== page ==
- Social commerce may seem like a more foreign concept but it is widely used across Africa
- Online shopping has gained more popularity during the Covid-19 crisis, turning social networking platforms like Facebook and Instagram into business tools
- Social commerce- which is abbreviated as s-commerce- represents the integration of shopping and social media
When the Covid-19 pandemic hit back in 2019, a majority of individuals were forced to turn to social media platforms in search of goods and services.
While most people view this as the growth of e-commerce across the globe, it also gave rise to the growth of social commerce.
Social commerce may seem like a more foreign concept but it is widely used across Africa.
Online shopping has gained more popularity during the Covid-19 crisis, turning social networking platforms like Facebook and Instagram into business tools.
Social commerce- which is abbreviated as s-commerce- represents the integration of shopping and social media. This is any form of social media that facilitates the buying and selling of goods and services online.
Types of social commerce
There are seven types of social commerce that business owners are currently using to upscale their businesses.
These include peer-to-peer sales where individuals communicate with each other and sell directly to other individuals, social network-driven sales which occur when a product is referred to via a social media website, such as Facebook, Twitter, or Pinterest.
Group buying is another type of social commerce. It involves websites that present customers with the possibility of a reduced rate if individuals agree to make the purchase, peer recommendations which involve sites that aggregate user reviews of previous buyers that influence the purchasing decision of potential customers.
Others are user-curated shopping which are sites that give users an opportunity to create and share product lists, participatory commerce where customers have a role to play in the production process and social shopping where there may be a chat option that allows individuals to exchange advice and discuss opinions.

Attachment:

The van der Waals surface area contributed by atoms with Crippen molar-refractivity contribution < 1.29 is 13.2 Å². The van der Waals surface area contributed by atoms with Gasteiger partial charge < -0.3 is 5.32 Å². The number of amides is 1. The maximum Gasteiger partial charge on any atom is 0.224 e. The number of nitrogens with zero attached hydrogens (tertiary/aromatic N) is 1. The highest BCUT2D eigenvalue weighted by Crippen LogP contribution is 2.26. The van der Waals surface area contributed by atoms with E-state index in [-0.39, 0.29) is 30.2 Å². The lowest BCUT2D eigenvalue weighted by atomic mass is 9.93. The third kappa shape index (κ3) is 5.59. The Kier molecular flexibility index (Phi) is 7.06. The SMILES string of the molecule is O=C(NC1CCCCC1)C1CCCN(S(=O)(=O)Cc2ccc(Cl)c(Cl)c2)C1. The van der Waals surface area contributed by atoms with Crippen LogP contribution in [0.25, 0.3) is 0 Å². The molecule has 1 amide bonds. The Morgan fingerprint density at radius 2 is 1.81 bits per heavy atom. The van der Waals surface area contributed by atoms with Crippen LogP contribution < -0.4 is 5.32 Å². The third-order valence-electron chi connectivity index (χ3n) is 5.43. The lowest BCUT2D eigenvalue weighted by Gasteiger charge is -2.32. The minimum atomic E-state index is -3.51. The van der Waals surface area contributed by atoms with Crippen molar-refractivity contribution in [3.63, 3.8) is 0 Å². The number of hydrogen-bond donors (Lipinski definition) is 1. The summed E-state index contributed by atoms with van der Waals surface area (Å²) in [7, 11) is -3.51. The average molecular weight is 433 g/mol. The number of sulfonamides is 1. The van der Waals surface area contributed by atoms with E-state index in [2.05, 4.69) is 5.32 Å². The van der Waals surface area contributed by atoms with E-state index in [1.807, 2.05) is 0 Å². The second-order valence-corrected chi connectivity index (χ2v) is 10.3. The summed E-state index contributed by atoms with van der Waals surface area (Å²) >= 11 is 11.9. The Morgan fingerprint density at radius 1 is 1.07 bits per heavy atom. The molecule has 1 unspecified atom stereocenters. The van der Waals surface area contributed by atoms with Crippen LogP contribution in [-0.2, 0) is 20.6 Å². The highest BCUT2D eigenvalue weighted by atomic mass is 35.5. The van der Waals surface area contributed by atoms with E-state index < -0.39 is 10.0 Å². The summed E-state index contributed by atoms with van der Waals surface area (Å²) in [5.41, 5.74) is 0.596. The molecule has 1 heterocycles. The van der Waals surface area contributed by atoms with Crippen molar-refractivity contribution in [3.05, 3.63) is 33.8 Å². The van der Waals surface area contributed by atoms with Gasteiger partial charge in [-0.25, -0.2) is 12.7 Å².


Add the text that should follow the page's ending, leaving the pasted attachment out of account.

While Social commerce is still in a stage of infancy, Facebook, Twitter, and Pinterest are continually trying to figure out how to bring direct transactions to their platform.
Online retailers are also experimenting with new models and different marketing strategies to increase their sales and customer satisfaction.
Data by Statista.com reveals that as of January 2021, countries in Northern and Southern Africa had the largest share of social media users in Africa.
“In Northern Africa, 45 percent of the population used social media, while in Southern Africa this figure stood at 41 percent. In Central Africa, only eight percent of the people used social media, the lowest rate across Africa, the lowest regional share worldwide,” Statista noted.
The increased use of mobile phones and access to the internet across the continent has largely facilitated the growth of social commerce across the continent.
This has seen the rise of new social commerce platforms across Africa. A good example of this is Kenya’s Tushop.
The firm which enables group-buying of fast-moving consumer goods (FMCGs) has secured $3 million in pre-seed funding to expand its operations across Nairobi.
Tushop which uses community leaders to collect orders from neighbours and supports last-mile delivery services was founded by Cathy Chepkemboi last year.